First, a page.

9. The all-directional electric connector as claimed in claim 1, wherein said two contacts provided at one end of said first and said second leaf spring in said second casing are separately connected to two metal conductors of a power cord.
10. The all-directional electric connector as claimed in claim 1, wherein said second casing is in the form of an electric receptacle, and two contacts on one end of said first and said second leaf spring are electrically connected to two metal electrodes provided in said electric receptacle.
Description
FIELD OF THE INVENTION

The present invention relates to an electric connector, and more particularly to an electric connector having a first part adapted to fixedly plug in a wall-mount commercial power receptacle and a second part adapted to turn relative to the first part to set a power cord connected thereto to a desired position without causing undesired disconnection of power supply.

BACKGROUND OF THE INVENTION

A conventional mini dim light has a lamp holder that may be rotated and thereby adjusted to different angular positions relative to a wall receptacle. To this effect, two pins on the mini dim light for plugged in pin slots on the wall receptacle are connected to two concentric annular conductive plates having different diameters, and two conductive leaf springs in the lamp holder have extended length and two projected portion formed on two tree ends thereof, such that the projected portions may separately slide on the two concentric annular plates. When the projected portions on the free ends of the conductive leaf springs are slid into two recesses on the concentric annular plates, the lamp holder is stably electrically connected to the pins.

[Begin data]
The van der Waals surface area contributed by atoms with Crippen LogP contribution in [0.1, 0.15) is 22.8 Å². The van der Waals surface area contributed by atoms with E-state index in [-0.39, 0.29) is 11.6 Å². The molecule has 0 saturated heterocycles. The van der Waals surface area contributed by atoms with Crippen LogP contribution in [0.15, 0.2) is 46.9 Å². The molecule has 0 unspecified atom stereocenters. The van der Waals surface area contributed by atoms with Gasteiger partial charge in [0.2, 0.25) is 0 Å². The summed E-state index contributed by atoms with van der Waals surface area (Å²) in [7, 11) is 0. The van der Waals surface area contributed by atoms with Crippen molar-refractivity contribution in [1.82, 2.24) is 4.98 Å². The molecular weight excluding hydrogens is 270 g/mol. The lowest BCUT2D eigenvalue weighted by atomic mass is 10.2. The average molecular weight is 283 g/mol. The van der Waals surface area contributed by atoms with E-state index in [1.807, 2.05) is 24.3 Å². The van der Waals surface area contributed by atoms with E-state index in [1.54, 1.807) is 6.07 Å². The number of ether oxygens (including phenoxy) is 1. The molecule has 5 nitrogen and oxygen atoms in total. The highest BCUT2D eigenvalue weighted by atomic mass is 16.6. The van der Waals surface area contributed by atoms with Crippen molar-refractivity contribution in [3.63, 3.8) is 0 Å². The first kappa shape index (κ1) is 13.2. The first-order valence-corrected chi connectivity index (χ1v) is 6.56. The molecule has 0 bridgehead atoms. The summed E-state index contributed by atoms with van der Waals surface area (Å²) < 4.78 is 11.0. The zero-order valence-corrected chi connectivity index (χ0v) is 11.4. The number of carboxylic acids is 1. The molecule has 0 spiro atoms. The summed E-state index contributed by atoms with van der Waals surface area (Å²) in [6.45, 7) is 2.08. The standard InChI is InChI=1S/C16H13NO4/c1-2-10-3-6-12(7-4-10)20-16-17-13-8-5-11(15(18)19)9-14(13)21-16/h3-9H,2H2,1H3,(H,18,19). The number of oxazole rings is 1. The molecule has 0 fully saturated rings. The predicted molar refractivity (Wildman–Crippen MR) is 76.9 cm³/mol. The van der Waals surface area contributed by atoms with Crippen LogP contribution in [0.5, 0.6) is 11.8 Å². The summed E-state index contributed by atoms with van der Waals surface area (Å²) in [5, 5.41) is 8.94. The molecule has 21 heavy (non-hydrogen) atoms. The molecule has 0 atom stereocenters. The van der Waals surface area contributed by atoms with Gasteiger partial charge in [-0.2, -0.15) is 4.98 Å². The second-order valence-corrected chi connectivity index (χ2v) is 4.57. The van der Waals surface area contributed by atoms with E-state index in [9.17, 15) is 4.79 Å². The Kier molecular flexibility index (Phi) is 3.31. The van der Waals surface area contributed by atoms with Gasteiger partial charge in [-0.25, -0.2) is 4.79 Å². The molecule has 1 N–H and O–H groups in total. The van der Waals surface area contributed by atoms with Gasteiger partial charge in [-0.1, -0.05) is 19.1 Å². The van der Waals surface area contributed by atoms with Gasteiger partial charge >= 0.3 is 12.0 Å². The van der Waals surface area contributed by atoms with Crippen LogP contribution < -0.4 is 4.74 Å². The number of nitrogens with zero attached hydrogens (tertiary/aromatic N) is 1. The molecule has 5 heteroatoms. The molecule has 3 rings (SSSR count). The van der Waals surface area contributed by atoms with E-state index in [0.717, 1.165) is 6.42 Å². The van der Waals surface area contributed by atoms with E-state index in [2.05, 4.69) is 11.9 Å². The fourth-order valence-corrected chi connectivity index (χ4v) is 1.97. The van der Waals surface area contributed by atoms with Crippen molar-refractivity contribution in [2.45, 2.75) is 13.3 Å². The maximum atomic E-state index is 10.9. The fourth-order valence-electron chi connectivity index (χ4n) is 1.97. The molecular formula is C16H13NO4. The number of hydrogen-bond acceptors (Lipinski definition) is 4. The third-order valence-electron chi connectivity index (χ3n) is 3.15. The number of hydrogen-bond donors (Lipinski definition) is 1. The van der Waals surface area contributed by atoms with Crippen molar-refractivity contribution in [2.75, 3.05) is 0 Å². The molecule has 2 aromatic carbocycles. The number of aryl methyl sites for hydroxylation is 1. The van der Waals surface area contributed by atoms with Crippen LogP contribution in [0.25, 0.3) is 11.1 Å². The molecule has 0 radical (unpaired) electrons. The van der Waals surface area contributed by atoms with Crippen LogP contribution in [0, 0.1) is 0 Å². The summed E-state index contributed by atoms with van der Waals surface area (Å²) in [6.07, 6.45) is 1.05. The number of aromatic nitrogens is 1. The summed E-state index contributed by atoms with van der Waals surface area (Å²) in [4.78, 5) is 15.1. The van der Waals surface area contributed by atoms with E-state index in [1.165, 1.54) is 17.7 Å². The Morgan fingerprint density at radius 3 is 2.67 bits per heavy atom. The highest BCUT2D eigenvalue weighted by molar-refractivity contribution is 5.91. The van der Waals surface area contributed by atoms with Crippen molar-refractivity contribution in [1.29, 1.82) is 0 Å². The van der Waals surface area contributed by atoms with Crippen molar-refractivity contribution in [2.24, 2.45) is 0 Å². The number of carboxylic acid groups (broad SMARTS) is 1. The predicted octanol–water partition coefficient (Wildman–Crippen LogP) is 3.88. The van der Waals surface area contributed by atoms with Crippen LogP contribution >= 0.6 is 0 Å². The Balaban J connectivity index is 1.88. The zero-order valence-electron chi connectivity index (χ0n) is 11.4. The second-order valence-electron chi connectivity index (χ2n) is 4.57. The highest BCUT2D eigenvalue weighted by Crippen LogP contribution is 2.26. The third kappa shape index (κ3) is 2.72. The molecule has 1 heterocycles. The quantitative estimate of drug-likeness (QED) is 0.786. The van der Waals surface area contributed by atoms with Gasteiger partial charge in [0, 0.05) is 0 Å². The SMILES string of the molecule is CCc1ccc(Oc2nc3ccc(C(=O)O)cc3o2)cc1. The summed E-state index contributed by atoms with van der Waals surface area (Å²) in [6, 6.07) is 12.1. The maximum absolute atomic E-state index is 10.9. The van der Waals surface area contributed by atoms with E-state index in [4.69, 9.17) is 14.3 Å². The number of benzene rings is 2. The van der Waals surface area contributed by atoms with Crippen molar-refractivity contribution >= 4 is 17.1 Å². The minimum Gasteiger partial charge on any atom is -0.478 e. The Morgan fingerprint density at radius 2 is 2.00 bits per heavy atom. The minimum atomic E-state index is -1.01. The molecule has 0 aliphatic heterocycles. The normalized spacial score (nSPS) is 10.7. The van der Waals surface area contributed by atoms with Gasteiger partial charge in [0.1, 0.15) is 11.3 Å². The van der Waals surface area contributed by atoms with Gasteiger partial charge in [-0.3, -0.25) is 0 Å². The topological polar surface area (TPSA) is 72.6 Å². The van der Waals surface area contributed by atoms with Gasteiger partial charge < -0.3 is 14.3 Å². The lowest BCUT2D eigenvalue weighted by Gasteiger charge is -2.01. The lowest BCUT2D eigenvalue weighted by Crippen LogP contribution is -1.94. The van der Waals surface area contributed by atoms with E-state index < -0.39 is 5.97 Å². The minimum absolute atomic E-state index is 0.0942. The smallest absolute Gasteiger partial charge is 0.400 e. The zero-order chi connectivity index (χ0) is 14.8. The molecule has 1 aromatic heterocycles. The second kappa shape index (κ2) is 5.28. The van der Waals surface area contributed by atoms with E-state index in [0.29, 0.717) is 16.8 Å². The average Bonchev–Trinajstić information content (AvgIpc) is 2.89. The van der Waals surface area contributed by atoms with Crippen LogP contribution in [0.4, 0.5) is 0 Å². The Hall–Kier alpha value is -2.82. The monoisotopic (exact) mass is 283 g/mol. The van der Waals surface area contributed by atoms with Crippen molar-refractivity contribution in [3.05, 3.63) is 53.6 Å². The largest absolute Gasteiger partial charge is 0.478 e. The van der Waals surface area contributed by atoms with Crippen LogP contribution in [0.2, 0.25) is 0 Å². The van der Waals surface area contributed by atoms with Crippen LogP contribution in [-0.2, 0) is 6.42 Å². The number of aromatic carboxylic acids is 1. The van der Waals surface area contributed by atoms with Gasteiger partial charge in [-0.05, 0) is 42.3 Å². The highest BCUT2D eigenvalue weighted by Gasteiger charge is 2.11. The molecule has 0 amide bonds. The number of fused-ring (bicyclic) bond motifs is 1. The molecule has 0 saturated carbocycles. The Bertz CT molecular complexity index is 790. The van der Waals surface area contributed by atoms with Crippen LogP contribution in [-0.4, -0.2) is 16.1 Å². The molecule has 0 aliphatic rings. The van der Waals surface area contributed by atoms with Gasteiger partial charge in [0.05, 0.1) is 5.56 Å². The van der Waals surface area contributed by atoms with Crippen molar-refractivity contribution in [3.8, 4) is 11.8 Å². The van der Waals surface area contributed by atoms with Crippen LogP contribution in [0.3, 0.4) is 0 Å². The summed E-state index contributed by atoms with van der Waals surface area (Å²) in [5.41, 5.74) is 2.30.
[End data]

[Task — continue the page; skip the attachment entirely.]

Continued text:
In the above structure to enable a rotatable lamp holder, since the concentric annular plates occupy a considerable volume, the structure is only suitable for a mini dim light without being used in other types of lighting fixtures. Moreover, since the leaf springs of the lamp holder slid over the annular plates must engage with the recesses on the annular plates to enable electric connection of the leaf springs to the pins, this type of rotatable mini dim light is stably made only at some particular angular positions. In other words, such conventional mini dim light is not workable at all angular positions. Instead, it is only workable in some specific directions.

There might be two or three pin slots on each socket on a wall receptacle. Power may be output from an external power source to an electrical appliance or a receptacle connected to an extension cord only when a plug connected to the appliance or the receptacle having at least two conductive pins is plugged in the socket on the wall receptacle. Once the plug is plugged in the socket, the at least two pins together fix the plug to a fixed direction, making the whole plug non-rotatable relative to the wall receptacle. As a result, a power cord extended behind the plug tends to become twisted or exert a pull force to damage the plug.